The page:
"She was insightful for her age and had a great sense of humor. She laughed a lot and always lit up a room including the people around her. She was very creative and was always drawing and designing things," her family said.
Olivia took art and dance lessons, played tennis, soccer and swam. She was involved in Girl Scouts and musical theater. She loved school and did well in math and reading.
Her family described her as a "grateful child ... never greedy." Each night, Olivia led grace at the dinner table.
Josephine Gay, 7
Josephine had just celebrated her seventh birthday Tuesday. There's a picture of her on the Web, published in various news stories, that shows her smiling with glasses on the tip of her nose.
Josephine liked to ride her bike and sell lemonade in her neighborhood in the summer, The Wall Street Journal reported. The little girl loved the color purple.
Dylan Hockley, 6
Dylan and his family had just moved from England to Connecticut two years ago.
"We specifically chose Sandy Hook for the community and the elementary school. We do not and shall never regret this choice," Dylan's family said in a statement. "Our boys have flourished here, and our family's happiness has been limitless."
Dylan's family said he loved to cuddle and play tag with neighbors at the bus stop every morning.
"He was learning to read and was so proud when he read us a new book every day," the family said. "He adored his big brother Jake, his best friend and role model."
Dylan's parents also expressed gratitude to the educators who died with their son.
"We cannot speak highly enough of Dawn Hochsprung and Mary Sherlach, exceptional women who knew both our children," the family said. "Dylan's teacher, Vicki Soto, was warm and funny and Dylan loved her dearly. We take great comfort in knowing that Dylan was not alone when he died, but was wrapped in the arms of his amazing aide, Anne Marie Murphy. Dylan loved Mrs. Murphy so much and pointed at her picture on our refrigerator every day.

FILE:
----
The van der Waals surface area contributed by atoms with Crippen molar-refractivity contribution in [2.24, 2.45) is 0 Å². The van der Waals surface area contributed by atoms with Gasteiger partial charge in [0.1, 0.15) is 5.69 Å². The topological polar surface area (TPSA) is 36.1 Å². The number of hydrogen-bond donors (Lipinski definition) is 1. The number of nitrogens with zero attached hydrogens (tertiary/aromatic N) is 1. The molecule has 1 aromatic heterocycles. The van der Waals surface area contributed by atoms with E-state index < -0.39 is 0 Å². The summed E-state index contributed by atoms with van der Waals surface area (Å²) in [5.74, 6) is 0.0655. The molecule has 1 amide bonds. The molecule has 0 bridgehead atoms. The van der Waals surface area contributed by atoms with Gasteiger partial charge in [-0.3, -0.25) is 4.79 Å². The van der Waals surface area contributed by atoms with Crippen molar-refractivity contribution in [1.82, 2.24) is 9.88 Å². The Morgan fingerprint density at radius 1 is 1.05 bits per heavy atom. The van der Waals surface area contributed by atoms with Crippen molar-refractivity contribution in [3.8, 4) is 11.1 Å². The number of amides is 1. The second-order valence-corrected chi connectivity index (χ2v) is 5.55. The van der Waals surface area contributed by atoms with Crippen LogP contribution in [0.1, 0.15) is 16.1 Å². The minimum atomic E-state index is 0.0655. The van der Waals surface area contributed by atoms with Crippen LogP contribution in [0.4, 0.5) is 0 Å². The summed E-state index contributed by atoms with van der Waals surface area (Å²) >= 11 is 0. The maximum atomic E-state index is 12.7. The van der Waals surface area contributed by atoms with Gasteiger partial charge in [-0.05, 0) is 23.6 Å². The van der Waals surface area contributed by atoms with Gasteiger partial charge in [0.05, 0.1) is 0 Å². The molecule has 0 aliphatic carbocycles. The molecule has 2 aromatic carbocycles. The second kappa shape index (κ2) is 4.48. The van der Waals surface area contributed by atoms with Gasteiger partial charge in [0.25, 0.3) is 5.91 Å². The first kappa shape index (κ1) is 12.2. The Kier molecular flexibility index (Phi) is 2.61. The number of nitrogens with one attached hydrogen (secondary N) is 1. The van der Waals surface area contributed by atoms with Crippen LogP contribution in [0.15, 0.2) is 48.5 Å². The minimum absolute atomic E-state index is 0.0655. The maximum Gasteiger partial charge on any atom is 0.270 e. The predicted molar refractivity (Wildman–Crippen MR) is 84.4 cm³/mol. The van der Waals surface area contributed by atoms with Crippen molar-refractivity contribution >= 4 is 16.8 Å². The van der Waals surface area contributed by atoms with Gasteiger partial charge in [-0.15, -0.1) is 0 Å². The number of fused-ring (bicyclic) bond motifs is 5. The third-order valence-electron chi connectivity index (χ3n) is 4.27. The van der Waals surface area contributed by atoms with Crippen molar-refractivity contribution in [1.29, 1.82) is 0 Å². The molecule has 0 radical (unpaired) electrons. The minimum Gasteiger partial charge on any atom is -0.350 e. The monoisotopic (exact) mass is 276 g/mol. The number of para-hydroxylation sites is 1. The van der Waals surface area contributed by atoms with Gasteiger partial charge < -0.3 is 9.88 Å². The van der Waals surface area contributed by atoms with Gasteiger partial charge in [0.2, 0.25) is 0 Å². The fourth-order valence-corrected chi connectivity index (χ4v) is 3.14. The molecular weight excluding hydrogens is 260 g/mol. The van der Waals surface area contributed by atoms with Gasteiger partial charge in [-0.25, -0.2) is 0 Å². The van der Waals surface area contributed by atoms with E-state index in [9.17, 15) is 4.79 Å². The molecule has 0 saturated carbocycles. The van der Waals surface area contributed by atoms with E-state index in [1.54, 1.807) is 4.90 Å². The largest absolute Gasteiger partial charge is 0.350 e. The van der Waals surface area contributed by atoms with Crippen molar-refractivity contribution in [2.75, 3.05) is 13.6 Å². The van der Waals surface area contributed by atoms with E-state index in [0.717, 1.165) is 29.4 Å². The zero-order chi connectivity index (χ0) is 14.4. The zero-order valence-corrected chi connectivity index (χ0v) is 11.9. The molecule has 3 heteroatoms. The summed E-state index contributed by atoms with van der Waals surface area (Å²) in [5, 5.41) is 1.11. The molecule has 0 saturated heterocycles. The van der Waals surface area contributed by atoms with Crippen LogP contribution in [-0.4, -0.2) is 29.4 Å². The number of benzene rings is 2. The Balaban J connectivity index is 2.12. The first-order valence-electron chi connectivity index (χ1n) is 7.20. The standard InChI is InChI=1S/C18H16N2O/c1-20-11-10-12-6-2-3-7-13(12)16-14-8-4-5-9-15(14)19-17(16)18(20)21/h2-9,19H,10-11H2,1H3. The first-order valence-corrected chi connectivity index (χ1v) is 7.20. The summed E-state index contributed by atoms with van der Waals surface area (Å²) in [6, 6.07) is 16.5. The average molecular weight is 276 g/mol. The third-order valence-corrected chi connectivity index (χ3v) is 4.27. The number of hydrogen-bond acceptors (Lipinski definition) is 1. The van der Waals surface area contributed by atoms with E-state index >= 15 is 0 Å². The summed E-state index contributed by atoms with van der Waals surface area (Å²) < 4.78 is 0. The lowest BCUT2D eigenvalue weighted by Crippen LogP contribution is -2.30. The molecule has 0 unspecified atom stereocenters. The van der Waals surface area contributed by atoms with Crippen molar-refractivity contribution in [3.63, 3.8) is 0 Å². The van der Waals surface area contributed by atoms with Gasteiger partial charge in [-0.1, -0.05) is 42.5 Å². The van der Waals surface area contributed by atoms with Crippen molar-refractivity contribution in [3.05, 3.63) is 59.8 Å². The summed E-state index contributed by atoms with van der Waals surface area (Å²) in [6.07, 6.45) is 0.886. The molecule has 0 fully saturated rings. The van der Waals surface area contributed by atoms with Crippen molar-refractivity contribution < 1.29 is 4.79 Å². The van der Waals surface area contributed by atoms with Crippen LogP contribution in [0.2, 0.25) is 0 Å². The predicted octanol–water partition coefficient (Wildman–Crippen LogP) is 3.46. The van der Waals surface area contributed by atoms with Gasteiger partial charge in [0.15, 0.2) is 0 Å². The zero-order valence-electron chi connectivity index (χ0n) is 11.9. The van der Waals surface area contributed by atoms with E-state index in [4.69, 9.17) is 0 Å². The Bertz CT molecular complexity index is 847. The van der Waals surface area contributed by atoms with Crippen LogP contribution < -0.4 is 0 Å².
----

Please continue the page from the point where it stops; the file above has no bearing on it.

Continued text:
"Though our hearts break for Dylan, they are also filled with love for these and the other beautiful women who all selflessly died trying to save our children."
Dawn Lafferty Hochsprung, 47
Hochsprung, who became Sandy Hook Elementary School's principal two years ago, was "really nice and very fun, but she was also very much a tough lady in the right sort of sense," friend Tom Prunty said. And the students loved her. "Even little kids know when someone cares about them, and that was her," he said.
"I never saw her without a smile," said Aimee Seaver, the mother of a first-grader.
Hochsprung lived in Woodbury, Connecticut, with her husband, two daughters and three stepdaughters.
The longtime career educator majored in special education for her bachelor's and master's degrees in the 1990s and entered the Ph.D. program at Esteves School of Education at the Sage Colleges in New York last summer. Hochsprung led a school district's strategic planning panel and was the recipient of a national school grant.
Her accomplishments included overseeing the installation of a new security system requiring every visitor to ring the front entrance's doorbell after the school doors locked at 9:30 a.m.
"My mom, Dawn Hochsprung, was taken tragically from me. But she went down in a blaze of glory that truly represents who she was," her daughter, Cristina Hassinger, tweeted.
Madeleine Hsu, 6
Sweet. Unique. Bright. Determined. Sparking.
Those are words Madeleine's family used to describe their little girl.
"She was an avid reader who loved running and dancing," they said. "She was a born leader."